The bank has decided to take the only path that makes sense from a business standpoint. They are not going to lend any more money to white people. The noose tightens. If you are a white person with a job, you aren’t wanted in this society.

The Scope of the Problem

According to figures from the Congressional Budget Office (CBO), the US government spent a total of $6.8 trillion in 2021. Of that amount, $4.8 trillion was mandatory spending, otherwise known as entitlements. In other words, money that has to be paid out by law: Social Security, Medicare, Medicaid, Unemployment Compensation, Refundable Tax Credits, Paycheck Protection Program (PPP), and other mandatory spending. Another $350 billion was interest on the debt that we already owe, bringing the total outlay for mandatory spending to $5.2 trillion. The government only collected $4 trillion in taxes. So without spending a dime on the rest of the things that the government must do: defense, courts, prisons, and all of the alphabet agencies, the government is already running a deficit of $1.2 trillion. Add in all of those expenditures, and the deficit rises to $2.8 trillion. Compare that to my post on this topic from a decade earlier.

What is most alarming is the deficit as a percentage of our GDP, which right now is 12.4%. Over the past 50 years, the deficit has averaged 3.5% of GDP. Think about how much spending has risen to expand the deficit to this point. The national debt is now 100% of our gross domestic product. A decade ago, it was 34% of GDP. Three years ago, it was 80% of GDP. That’s without accounting for the money we owe the Social Security trust fund. Add in that amount, and the debt to GDP ratio rises to 128%.

The US isn’t even in the worst shape. Take a look at the debt to GDP ratios of the world’s top 10 debtor nations:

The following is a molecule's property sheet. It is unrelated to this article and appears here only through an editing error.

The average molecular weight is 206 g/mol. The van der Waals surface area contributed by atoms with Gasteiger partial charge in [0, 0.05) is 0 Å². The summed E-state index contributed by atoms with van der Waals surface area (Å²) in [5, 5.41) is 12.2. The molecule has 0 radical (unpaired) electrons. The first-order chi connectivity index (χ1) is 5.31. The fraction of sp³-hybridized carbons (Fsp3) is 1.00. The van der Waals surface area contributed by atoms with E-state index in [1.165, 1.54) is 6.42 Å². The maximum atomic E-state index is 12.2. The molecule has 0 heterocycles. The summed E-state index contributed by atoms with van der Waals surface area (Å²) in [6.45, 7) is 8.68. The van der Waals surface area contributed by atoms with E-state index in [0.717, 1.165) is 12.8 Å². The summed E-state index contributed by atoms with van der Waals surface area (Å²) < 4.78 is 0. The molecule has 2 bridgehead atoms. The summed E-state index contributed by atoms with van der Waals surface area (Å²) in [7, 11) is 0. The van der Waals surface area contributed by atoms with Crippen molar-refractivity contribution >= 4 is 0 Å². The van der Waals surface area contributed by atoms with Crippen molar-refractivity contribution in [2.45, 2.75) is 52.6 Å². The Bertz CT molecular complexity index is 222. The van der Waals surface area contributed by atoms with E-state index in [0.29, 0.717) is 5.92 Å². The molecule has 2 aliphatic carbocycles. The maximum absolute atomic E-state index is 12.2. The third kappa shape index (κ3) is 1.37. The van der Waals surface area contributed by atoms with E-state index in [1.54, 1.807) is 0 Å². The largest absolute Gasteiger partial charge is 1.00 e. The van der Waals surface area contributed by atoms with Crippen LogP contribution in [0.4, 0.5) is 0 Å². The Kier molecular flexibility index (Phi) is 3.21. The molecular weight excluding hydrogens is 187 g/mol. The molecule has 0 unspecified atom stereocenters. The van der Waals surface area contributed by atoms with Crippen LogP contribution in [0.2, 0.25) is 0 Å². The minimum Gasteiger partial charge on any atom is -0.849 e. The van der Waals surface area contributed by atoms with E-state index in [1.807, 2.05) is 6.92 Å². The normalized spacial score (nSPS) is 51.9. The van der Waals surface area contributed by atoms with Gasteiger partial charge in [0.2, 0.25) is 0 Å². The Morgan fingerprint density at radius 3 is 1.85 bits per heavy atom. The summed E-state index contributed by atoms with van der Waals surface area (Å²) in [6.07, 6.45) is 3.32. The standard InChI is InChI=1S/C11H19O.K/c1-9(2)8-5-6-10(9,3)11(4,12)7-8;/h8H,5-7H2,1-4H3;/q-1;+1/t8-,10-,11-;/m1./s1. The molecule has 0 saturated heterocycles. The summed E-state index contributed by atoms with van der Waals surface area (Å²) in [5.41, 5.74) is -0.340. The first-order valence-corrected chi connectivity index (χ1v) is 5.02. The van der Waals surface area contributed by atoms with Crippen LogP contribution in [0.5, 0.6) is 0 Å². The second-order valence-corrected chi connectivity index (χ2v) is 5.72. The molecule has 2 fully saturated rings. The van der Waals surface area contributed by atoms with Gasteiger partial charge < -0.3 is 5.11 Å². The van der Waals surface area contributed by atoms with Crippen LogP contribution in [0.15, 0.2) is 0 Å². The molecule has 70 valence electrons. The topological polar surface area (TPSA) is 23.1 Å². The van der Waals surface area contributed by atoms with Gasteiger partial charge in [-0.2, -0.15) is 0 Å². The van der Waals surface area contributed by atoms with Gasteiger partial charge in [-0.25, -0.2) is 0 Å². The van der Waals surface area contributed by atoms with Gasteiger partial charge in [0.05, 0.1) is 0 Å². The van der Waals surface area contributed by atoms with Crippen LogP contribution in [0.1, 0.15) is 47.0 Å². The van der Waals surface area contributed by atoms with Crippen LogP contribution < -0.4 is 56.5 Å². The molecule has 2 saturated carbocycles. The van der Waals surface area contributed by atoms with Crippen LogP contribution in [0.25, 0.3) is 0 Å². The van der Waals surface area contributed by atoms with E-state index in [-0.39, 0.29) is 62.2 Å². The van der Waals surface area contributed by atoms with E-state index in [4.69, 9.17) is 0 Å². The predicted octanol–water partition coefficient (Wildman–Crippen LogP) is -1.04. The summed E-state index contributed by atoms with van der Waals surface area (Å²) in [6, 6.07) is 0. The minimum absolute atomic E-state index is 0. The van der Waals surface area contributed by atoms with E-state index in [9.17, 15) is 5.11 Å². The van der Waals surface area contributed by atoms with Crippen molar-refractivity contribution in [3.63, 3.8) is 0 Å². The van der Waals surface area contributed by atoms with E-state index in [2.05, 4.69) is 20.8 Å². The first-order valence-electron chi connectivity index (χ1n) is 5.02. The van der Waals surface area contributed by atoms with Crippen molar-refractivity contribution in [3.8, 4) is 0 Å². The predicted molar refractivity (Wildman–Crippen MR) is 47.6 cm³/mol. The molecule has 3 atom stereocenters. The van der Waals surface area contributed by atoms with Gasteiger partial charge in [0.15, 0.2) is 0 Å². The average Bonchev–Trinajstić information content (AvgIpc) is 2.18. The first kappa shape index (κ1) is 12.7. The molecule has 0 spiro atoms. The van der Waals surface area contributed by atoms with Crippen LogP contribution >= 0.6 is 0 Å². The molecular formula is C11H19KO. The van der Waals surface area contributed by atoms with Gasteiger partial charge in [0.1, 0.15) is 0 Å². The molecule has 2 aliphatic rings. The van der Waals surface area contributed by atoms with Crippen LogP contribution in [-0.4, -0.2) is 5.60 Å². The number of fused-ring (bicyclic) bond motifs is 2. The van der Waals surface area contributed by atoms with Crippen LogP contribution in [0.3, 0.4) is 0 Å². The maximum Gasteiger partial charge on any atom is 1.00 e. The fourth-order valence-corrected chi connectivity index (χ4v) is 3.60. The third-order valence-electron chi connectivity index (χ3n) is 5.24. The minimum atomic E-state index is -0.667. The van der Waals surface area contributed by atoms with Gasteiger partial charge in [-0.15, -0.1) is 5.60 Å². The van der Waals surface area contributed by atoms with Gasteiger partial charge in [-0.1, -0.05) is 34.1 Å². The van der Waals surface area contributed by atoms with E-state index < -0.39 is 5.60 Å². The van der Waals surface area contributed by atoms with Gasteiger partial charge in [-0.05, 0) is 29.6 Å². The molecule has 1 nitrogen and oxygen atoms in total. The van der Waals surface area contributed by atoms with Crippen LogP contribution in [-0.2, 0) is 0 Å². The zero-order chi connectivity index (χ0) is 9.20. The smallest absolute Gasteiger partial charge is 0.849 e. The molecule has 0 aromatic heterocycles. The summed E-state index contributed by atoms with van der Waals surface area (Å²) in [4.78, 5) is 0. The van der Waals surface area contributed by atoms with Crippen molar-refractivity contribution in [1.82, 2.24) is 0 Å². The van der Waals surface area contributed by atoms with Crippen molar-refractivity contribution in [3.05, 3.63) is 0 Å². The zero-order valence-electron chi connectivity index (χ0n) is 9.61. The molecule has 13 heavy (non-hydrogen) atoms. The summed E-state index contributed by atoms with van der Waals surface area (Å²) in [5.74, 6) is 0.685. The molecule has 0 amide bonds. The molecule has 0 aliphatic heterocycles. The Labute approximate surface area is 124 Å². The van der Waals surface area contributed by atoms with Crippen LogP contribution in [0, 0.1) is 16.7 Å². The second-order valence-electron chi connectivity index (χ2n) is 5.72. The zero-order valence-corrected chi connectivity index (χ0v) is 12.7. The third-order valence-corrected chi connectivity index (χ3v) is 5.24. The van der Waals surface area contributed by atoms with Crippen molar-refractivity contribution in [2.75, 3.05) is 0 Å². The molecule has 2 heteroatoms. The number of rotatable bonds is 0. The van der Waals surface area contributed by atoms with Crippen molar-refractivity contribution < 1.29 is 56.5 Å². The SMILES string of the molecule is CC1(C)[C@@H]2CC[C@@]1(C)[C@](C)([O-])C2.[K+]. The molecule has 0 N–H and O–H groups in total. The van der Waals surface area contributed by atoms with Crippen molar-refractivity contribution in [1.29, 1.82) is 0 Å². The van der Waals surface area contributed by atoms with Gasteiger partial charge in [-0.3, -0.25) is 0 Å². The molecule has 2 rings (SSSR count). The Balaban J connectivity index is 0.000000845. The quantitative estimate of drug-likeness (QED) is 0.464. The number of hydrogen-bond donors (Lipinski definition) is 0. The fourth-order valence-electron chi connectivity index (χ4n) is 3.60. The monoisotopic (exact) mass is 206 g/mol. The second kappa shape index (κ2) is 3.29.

1. Venezuela — 350%
  2. Japan — 266%
  3. Sudan — 259%
  4. Greece — 206%
  5. Lebanon — 172%
  6. Italy — 156%
  7. Libya — 155%
  8. Portugal — 134%
  9. Singapore — 131%
  10. Bahrain & the United States (tie) — 128%

In contrast, here are the ten countries with the lowest debt to GDP ratios.

  1. Brunei — 3.2%
  2. Afghanistan — 7.8%
  3. Kuwait — 11.5%
  4. Democratic Republic of the Congo — 15.2%
  5. Eswatini — 15.5%
  6. Burundi — 15.9%
  7. Palestine — 16.4%
  8. Russia — 17.8%
  9. Botswana — 18.2%
  10. Estonia — 18.2%

Note that Russia is the only large, first world country in the bottom ten. The suspicious side of me wonders if that is why the Democrats are so keen on starting a war with Russia.

What we are seeing here is that the entire world is on the verge of an economic collapse caused by profligate spending and loose fiscal policy.

Gas tax

During October, gas prices in Florida were 25 cents lower, thanks to a “tax holiday” signed by Governor DeSantis. That tax expires this morning. I’m sure the headlines from the MSM will be how it is DeSantis’ fault that Florida gas prices just went up by 25 cents a gallon.

Meanwhile, Joe Biden is slamming oil companies for making “record profits” while “price gouging” the American public.

Exxon Chevron made a combined profit of $29 billion for the second quarter for all sales of everything they sell, worldwide. During that same quarter, Americans used about 35 billion gallons of gasoline, meaning that the Federal government collected $7 billion in profits from the sales of gasoline. Then there are the taxes on other Exxon products: oil, natural gas, diesel, propane, and more. Who is making the record profits here?

Ronald Reagan summed it up nicely: Tax and spend.

Meanwhile, the US has less than a three week supply of diesel fuel, which is less than half of the normal amount. That doesn’t mean we won’t have any diesel in three weeks. What it means is that supply is short. That means that the law of supply and demand dictates a rise in diesel prices. Farmers rely on tractors, and our supply lines rely on trains and trucking, all of which depend on diesel. This will mean that the prices on everything will soon begin to climb. Right now, diesel stands at $5.25 a gallon in my area. Let’s see how that goes.